(Whereupon, at 11:55 a.m. the subcommittee adjourned, to reconvene at 10 a.m., Tuesday, November 16, 1971.)

STUDY OF THE SECURITIES INDUSTRY

TUESDAY, NOVEMBER 16, 1971

HOUSE OF REPRESENTATIVES,
SUBCOMMITTEE ON COMMERCE AND FINANCE,
COMMITTEE ON INTERSTATE AND FOREIGN COMMERCE,

Washington, D.C. The subcommittee met at 10 a.m., pursuant to adjournment in room 2318, Rayburn House Office Building, Hon. John E. Moss (chairman) presiding.

Mr. Moss. The subcommittee will be in order. This morning the Subcommittee on Commerce and Finance of the House Committee on Interstate and Foreign Commerce continues the sixth in its series of hearings on the problems of the securities industry.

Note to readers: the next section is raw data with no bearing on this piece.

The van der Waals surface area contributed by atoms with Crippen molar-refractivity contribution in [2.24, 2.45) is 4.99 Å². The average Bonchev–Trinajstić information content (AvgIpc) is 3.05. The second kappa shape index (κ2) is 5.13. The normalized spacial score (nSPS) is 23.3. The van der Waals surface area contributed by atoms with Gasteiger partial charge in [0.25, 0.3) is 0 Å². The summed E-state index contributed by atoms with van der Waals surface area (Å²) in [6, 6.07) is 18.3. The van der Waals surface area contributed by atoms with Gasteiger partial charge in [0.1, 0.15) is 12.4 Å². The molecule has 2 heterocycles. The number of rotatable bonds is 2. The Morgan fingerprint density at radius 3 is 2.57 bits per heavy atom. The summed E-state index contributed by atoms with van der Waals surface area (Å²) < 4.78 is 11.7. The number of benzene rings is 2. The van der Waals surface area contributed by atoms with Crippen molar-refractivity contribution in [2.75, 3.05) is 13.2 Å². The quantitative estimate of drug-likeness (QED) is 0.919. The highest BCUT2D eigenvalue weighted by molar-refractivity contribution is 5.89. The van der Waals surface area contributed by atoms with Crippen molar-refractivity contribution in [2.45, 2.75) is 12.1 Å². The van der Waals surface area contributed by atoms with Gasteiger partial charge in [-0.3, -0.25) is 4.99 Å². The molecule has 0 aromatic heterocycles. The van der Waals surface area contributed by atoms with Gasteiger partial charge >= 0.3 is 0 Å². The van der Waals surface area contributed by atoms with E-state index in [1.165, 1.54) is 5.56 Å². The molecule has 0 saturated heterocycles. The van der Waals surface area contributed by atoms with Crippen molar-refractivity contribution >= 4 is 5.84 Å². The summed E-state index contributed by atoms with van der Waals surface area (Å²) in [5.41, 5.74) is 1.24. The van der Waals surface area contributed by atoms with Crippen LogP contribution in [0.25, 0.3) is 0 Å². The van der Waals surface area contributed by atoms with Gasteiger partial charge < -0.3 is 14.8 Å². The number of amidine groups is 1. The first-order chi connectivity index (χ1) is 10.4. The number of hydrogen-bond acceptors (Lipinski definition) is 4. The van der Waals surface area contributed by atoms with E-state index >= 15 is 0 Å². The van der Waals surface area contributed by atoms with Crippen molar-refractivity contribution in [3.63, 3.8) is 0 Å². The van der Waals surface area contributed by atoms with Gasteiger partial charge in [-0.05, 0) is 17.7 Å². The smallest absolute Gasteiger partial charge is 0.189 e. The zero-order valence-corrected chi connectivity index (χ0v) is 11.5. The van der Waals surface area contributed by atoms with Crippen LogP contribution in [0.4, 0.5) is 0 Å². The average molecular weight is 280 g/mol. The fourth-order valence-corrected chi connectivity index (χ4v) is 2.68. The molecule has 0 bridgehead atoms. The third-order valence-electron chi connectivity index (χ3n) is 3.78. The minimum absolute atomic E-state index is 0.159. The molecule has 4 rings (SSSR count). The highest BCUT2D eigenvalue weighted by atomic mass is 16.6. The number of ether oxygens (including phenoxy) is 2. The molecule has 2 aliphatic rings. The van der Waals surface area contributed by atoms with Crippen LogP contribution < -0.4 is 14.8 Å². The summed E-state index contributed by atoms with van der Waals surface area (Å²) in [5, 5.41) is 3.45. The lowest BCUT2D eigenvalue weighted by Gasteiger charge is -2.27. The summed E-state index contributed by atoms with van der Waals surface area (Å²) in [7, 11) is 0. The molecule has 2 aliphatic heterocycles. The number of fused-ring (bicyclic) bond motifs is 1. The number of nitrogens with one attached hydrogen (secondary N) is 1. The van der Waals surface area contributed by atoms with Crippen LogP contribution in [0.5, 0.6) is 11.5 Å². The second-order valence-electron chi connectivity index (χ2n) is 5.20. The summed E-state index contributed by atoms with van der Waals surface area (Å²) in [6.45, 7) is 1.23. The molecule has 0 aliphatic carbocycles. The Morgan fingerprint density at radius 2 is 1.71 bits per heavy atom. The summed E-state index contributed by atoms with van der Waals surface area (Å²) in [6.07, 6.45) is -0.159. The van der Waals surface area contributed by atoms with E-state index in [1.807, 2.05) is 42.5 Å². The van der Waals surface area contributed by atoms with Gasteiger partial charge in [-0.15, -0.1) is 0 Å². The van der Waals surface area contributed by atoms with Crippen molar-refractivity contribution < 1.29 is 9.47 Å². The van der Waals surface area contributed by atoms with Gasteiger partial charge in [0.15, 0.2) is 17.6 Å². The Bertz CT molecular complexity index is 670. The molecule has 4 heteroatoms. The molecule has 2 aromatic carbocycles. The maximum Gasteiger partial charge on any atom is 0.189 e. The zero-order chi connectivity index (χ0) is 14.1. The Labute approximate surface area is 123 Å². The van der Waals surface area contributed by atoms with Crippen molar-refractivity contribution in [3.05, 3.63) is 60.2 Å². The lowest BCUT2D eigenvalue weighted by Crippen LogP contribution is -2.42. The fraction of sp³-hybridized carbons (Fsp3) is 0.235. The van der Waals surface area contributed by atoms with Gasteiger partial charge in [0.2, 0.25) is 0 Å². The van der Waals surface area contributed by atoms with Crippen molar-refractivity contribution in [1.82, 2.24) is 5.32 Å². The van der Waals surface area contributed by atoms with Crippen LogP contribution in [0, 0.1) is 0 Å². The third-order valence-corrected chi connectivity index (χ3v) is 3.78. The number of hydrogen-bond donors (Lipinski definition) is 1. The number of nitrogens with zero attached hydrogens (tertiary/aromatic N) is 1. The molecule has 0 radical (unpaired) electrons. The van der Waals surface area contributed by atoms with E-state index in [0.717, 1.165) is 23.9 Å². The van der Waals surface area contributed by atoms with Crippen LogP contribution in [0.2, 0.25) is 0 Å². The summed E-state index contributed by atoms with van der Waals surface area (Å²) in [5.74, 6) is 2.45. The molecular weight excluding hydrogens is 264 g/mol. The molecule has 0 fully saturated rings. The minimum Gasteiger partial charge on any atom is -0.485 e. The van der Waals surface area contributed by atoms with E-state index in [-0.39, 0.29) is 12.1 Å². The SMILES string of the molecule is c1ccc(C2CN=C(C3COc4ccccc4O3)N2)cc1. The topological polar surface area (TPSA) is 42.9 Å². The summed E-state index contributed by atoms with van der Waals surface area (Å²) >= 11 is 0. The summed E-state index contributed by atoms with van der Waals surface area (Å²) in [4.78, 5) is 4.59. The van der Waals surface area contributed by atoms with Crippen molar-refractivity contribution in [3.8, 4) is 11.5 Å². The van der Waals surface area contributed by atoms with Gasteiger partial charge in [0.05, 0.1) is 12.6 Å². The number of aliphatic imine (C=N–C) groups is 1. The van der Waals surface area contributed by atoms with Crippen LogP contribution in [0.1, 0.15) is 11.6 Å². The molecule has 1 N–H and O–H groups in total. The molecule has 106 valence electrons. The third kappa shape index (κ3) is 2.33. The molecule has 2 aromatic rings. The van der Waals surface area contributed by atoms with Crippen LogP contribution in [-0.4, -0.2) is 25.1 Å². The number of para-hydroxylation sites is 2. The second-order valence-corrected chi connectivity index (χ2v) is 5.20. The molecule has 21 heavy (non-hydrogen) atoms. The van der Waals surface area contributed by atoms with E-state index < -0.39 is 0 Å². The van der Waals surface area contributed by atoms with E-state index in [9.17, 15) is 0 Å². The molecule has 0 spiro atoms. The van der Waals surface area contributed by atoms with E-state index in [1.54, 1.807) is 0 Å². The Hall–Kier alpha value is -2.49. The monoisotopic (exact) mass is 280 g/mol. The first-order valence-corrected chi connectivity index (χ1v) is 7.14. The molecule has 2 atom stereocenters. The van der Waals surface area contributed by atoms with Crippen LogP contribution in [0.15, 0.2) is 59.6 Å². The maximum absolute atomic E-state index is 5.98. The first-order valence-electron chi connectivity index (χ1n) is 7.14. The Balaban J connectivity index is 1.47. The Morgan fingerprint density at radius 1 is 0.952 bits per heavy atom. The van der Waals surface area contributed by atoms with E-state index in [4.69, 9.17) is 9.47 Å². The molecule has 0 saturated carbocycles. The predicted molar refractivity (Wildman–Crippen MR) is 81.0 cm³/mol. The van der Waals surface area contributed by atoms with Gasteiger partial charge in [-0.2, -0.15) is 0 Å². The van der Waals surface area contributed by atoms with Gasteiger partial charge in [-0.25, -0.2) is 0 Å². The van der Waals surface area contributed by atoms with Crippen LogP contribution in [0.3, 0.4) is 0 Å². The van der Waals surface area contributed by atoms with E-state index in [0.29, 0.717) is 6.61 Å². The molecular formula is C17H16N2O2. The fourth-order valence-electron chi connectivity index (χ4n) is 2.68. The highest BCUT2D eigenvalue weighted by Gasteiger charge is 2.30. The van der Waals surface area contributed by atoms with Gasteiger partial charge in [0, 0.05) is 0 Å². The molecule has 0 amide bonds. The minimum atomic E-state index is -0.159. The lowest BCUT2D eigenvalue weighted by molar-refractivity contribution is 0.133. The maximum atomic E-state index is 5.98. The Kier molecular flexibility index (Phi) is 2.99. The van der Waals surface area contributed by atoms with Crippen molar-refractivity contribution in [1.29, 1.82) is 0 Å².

The subcommittee is privileged to have as its first witness the Honorable Emanuel Celler of New York, chairman of the House Committee on the Judiciary, who will testify on certain portions of William McChesney Martin, Jr.'s report to the New Ỹork Stock Exchange.

At the conclusion of Chairman Celler's testimony, the subcommittee will turn its attention to the topic of self-regulation and the securities industry, and will hear from Mr. Morris A. Schapiro, president, M. A. Schapiro & Co., Inc., Mr. Robert M. Loeffler, senior vice president, Investors Diversified Services, Inc., and Mr. Hans Reinisch, president of the National Shareholders Association.

We will inquire as to whether self-regulation has worked and whether it should be continued, modified, or abandoned.

Tomorrow, the subcommittee will continue its study of self-regulation and will hear from a panel composed of representatives of the Securities and Exchange Commission, the New York Stock Exchange, and the National Association of Securities Dealers.